[Tutor] How do I get livewires for python version 3.1.1 ?

Wayne Werner waynejwerner at gmail.com
Thu Nov 10 20:02:21 CET 2011

On Thu, Nov 10, 2011 at 12:01 PM, Wayne Werner <waynejwerner at gmail.com>wrote:

> On Thu, Nov 10, 2011 at 11:55 AM, Nathaniel Trujillo <
> hothottrott at gmail.com> wrote:
>> Could you tell me where I can get a free download of livewires for python
>> version 3.1.1 ? And one that does not have a trial period please. I looked
>> and looked but all I found was the one for version 2.x. I thought I had the
>> one for version 3.1.1 but I guess I was wrong. I don't know if I am
>> directing this question to the right people so if not I apologize for any
>> inconvenience.
> You don't - as someone mentioned in reply to one of your previous emails,
> Livewires is only for version 2.x.
> Honestly, the experiences that I had with Livewires didn't give me an
> impression that it was that much easier to use that just your standard
> Pygame/Tkinter, both of which are available for Python 3.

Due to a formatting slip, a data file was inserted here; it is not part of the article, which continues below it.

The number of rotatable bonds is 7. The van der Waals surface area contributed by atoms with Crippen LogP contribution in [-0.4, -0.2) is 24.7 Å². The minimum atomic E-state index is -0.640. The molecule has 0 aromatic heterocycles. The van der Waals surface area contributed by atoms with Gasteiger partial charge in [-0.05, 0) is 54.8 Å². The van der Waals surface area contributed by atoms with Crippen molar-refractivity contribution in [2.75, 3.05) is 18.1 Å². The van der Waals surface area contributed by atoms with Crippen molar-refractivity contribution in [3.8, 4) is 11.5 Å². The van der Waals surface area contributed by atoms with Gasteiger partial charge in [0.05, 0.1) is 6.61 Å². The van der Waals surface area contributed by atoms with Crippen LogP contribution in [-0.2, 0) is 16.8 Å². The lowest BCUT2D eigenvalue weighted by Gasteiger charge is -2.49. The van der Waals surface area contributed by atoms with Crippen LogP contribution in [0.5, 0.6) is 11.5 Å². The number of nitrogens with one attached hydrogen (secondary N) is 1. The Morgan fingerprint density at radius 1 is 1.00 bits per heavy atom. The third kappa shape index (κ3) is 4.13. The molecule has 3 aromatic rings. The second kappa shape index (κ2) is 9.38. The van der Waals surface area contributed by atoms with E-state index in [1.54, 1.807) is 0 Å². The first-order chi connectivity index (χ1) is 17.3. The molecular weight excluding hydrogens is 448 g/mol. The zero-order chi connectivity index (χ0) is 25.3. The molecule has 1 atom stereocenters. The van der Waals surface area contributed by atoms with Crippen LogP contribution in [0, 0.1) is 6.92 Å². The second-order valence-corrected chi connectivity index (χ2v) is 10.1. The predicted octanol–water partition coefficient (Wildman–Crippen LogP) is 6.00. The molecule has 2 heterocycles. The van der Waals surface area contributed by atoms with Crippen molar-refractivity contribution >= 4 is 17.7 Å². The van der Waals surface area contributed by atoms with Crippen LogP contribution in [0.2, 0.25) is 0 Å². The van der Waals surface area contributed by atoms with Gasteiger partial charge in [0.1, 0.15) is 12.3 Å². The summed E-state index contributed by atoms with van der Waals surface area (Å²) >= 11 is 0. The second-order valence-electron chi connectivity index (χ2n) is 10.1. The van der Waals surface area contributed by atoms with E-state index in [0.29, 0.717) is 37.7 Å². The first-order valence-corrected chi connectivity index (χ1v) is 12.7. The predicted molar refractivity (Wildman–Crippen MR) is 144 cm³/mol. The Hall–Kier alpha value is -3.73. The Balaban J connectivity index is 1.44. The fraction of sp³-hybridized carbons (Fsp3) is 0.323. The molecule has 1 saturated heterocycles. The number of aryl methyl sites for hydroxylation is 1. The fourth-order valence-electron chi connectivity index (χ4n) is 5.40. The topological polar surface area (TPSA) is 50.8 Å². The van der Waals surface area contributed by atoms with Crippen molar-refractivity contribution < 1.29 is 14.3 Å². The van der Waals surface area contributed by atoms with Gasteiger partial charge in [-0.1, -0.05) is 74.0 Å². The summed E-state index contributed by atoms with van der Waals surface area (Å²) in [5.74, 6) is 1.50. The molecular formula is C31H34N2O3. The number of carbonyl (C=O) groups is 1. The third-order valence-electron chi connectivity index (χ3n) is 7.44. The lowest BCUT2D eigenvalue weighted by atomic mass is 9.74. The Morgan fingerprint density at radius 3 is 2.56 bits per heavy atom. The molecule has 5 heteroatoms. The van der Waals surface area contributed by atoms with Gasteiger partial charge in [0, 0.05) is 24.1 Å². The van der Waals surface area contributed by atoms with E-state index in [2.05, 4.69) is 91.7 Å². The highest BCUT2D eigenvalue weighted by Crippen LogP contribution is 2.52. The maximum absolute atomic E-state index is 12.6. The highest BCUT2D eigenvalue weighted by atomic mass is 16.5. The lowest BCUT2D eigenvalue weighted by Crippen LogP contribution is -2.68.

> You would probably be better off picking up Pygame and Tkinter by
> themselves. I'm under the impression that Livewires isn't a terribly
> popular package, and there is plentiful documentation for both Pygame and
> Tkinter.
> Of course this also assumes that you're at least familiar enough with
> Python to be able to write the code you need.

On Thu, Nov 10, 2011 at 12:08 PM, Nathaniel Trujillo <hothottrott at gmail.com>

> I actually am not familiar with python enough to know what code to use.
> Thanks for the help.

Please don't create a new email or change the subject line, this makes it
very difficult for those of us who use thread-based clients to keep the
thread of the conversation. I see that your email address is gmail so I
know that if you're using their web client that this is not the default
behavior. You should definitely read this link
http://catb.org/~esr/faqs/smart-questions.html that should have been sent
in the email welcoming you to the tutor list.

If you're interested in learning to program, there are several great
tutorials out there. This one (http://inventwithpython.com/chapters/) uses
game design as a way to teach programming concepts.

Snake Wrangling for Kids is a great book that's geared towards a younger
audience: http://www.briggs.net.nz/log/writing/snake-wrangling-for-kids/

There are a variety of other tutorials out there, just pick one and get

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